The two days of finalist questioning from top scientists judging the contest was an education, Huang said, because it pinpointed weaknesses in her knowledge.

“This week has felt like one long day,” Huang said as she stood before a poster of her project during the cocktail hour. She explained to anyone who stopped by how her applied mathematics project could have applications to society, such as understanding the intelligence of someone with autism unbiased by other factors, or using neurological imaging to help epilepsy patients avoid invasive surgery.

“Math has always made me happy,” said Huang, who has been accepted to Harvard University. “It’s great to see it has applications to other things than making me happy.”

Contest results were announced toward the end of the dinner for student competitors and their guests at the National Building Museum, itself an engineering feat built after the Civil War to handle solders’ pensions. The dinner was held in the 15-story Great Hall amid soaring Corinthian columns in a space that has hosted presidential inaugural balls since Grover Cleveland.

Kim Stevenson, vice president of Intel Corp., started the evening off calling the finalists “the next generation of innovation.” She charged the adults with getting the children in their lives involved in STEM projects.

During their time in Washington, the finalists have visited Capitol Hill and the National Institutes of Health in a Maryland suburb, met academic research stars and national politicians, and exhibited their projects at the headquarters of the National Geographic Society.

Mashal said she loved checking out the laboratories at NIH and hearing what they produce there with materials similar to what is in her laboratory. She first got interested in her project working on the connection between eating disorders and anxiety.

“I wanted to look at the underlying genetic and biomechanical aspects that cause mental illness,” she said, so she studied how manipulating diet and genetics of fruit flies affected caffeine addiction.

Mashal said research had humbled her.

“These are the smartest kids in the country,” she said, looking around at her fellow blue-ribbon and medal-bedecked finalists, all accustomed to perfect and near-perfect test scores. “Research is mostly composed of failure.”

Learning to work through that failure, as well as to communicate with colleagues and present her findings “helped me grow.” Mashal is waiting to hear from Ivy League colleges, where she will study biology or biochemistry.

Michelle Flannory, a research and chemistry teacher at Elmont Memorial High, who was in Washington for the finals, said she was impressed by the breadth of exhibited research. Projects ranged from studies of exoplanets — that is, planets outside our solar system — to a student-devised apparatus costing a mere $35 that can be used for diagnosing pulmonary diseases such as asthma, she said.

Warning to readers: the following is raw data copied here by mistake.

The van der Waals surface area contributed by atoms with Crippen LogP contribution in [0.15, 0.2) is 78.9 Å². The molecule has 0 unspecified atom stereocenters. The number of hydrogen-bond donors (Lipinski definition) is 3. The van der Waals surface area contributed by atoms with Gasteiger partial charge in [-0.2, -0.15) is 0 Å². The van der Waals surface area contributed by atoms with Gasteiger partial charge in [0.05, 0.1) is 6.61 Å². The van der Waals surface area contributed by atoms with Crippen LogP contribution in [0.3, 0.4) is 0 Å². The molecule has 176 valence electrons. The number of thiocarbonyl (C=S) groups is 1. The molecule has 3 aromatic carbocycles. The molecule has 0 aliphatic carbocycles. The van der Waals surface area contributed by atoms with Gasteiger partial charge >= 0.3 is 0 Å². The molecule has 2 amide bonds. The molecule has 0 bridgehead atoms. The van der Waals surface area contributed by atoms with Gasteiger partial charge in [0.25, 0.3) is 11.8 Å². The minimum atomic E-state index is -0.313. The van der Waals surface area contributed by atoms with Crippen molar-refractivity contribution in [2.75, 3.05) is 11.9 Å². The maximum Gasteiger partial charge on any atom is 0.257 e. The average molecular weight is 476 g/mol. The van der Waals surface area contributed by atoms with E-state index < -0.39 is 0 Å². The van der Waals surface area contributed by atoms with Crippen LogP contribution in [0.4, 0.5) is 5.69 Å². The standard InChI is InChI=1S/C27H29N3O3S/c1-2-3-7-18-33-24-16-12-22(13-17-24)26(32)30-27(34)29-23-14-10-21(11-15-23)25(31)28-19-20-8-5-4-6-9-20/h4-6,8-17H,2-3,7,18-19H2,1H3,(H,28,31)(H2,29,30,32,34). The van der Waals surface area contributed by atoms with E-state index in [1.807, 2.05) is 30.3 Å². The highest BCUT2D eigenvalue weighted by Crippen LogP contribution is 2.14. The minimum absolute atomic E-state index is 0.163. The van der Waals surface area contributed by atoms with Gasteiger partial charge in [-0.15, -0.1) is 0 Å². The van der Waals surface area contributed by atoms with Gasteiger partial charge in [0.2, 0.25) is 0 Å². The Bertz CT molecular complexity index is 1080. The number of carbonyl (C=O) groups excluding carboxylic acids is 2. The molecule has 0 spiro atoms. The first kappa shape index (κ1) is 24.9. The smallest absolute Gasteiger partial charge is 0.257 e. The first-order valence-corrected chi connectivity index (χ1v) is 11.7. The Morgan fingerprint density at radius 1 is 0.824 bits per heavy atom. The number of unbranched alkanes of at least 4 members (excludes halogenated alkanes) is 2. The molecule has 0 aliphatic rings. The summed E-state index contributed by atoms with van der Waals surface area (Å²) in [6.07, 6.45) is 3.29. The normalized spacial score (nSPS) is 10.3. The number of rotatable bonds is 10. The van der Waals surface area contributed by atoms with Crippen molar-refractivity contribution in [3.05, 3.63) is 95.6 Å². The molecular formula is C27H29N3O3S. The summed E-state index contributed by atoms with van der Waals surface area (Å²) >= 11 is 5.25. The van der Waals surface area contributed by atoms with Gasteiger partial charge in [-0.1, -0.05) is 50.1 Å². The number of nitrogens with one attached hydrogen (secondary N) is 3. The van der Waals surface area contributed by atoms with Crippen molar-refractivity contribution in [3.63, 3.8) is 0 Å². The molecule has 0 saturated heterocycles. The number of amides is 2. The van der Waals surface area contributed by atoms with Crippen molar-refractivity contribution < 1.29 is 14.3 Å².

“This is a group of students who know how to use science to give back to their communities,” said Flannory, who has taught Uwamanzu-Nna.

She also credited Uwamanzu-Nna with earning her place through great tenacity and an ability to use constructive criticism.

Uwamanzu-Nna initially was turned down by her sponsor, but kept asking until she changed her mind. Flannory called Uwamanzu-Nna “a persistent little bugger.”

The students’ all-expense-paid trip to the national finals included lodging at a five-star hotel and other perks.

“The students might as well be Nobel laureates — that’s the way they’re treated,” said Serena McCalla, the science coordinator in the Jericho district who also was in Washington for the finals.

Contestant Mashal, of Merrick, was whisked via limousine to the airport on Thursday for her flight to Washington after spending much of that day at another science contest on Long Island.

As Mashal waited to board the plane, her cellphone rang. She then learned that because she took a first-place award at the Long Island event, she also qualified to participate in another Intel-sponsored event — the International Science and Engineering Fair, scheduled for May in Phoenix.

“It’s really extra special,” said Barbi Frank, a research teacher at Kennedy High School, who also is in the capital.

Mashal’s research involved experiments with fruit flies, to see if they could be used as a model in studying caffeine addiction among humans.

New York State is a perennial producer of Intel finalists, with eight students this year, including the three from Long Island. California this year was the state with the highest number of finalists, with 10.

Long Island’s finalists said they were impressed by their colleagues and enjoyed hearing from other researchers passionate about their projects.

“Everyone here deserves it,” Mashal said. “They blow me away.”

With John Hildebrand